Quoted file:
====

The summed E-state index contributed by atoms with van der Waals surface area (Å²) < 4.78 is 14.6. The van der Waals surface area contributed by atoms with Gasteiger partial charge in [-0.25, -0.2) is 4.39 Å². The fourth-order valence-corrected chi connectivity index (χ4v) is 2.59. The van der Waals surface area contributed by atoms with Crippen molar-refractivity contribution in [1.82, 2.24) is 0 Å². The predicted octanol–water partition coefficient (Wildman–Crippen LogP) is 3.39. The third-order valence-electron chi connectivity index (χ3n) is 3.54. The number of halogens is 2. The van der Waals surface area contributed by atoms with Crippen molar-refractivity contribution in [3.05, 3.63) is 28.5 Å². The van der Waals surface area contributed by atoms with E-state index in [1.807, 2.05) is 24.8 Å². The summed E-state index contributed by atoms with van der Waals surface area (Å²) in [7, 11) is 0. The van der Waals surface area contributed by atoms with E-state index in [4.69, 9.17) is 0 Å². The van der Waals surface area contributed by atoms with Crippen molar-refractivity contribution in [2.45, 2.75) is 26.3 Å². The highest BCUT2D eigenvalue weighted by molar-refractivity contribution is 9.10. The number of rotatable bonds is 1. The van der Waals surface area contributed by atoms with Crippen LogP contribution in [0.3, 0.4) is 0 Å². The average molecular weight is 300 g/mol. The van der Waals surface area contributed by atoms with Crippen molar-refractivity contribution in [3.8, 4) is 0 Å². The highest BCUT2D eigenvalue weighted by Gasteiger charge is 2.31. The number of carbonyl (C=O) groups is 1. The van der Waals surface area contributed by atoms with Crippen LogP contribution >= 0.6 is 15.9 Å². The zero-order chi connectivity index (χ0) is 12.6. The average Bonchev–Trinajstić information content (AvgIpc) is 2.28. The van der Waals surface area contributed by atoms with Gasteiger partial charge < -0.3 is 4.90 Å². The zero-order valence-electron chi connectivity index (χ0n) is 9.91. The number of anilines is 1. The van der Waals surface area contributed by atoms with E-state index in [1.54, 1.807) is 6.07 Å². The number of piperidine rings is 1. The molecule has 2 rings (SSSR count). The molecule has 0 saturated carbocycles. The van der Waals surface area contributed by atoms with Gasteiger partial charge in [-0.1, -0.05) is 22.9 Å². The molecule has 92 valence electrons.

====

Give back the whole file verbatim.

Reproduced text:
The summed E-state index contributed by atoms with van der Waals surface area (Å²) < 4.78 is 14.6. The van der Waals surface area contributed by atoms with Gasteiger partial charge in [-0.25, -0.2) is 4.39 Å². The fourth-order valence-corrected chi connectivity index (χ4v) is 2.59. The van der Waals surface area contributed by atoms with Crippen molar-refractivity contribution in [1.82, 2.24) is 0 Å². The predicted octanol–water partition coefficient (Wildman–Crippen LogP) is 3.39. The third-order valence-electron chi connectivity index (χ3n) is 3.54. The number of halogens is 2. The van der Waals surface area contributed by atoms with Crippen molar-refractivity contribution in [3.05, 3.63) is 28.5 Å². The van der Waals surface area contributed by atoms with E-state index in [1.807, 2.05) is 24.8 Å². The summed E-state index contributed by atoms with van der Waals surface area (Å²) in [7, 11) is 0. The van der Waals surface area contributed by atoms with E-state index in [4.69, 9.17) is 0 Å². The van der Waals surface area contributed by atoms with Crippen molar-refractivity contribution in [2.45, 2.75) is 26.3 Å². The highest BCUT2D eigenvalue weighted by molar-refractivity contribution is 9.10. The number of rotatable bonds is 1. The van der Waals surface area contributed by atoms with Crippen LogP contribution in [0.3, 0.4) is 0 Å². The average molecular weight is 300 g/mol. The van der Waals surface area contributed by atoms with Crippen molar-refractivity contribution in [3.8, 4) is 0 Å². The highest BCUT2D eigenvalue weighted by Gasteiger charge is 2.31. The number of carbonyl (C=O) groups is 1. The van der Waals surface area contributed by atoms with Crippen LogP contribution >= 0.6 is 15.9 Å². The zero-order chi connectivity index (χ0) is 12.6. The average Bonchev–Trinajstić information content (AvgIpc) is 2.28. The van der Waals surface area contributed by atoms with Gasteiger partial charge < -0.3 is 4.90 Å². The zero-order valence-electron chi connectivity index (χ0n) is 9.91. The number of anilines is 1. The van der Waals surface area contributed by atoms with E-state index in [1.54, 1.807) is 6.07 Å². The number of piperidine rings is 1. The molecule has 2 rings (SSSR count). The molecule has 0 saturated carbocycles. The van der Waals surface area contributed by atoms with Gasteiger partial charge in [-0.1, -0.05) is 22.9 Å². The molecule has 92 valence electrons.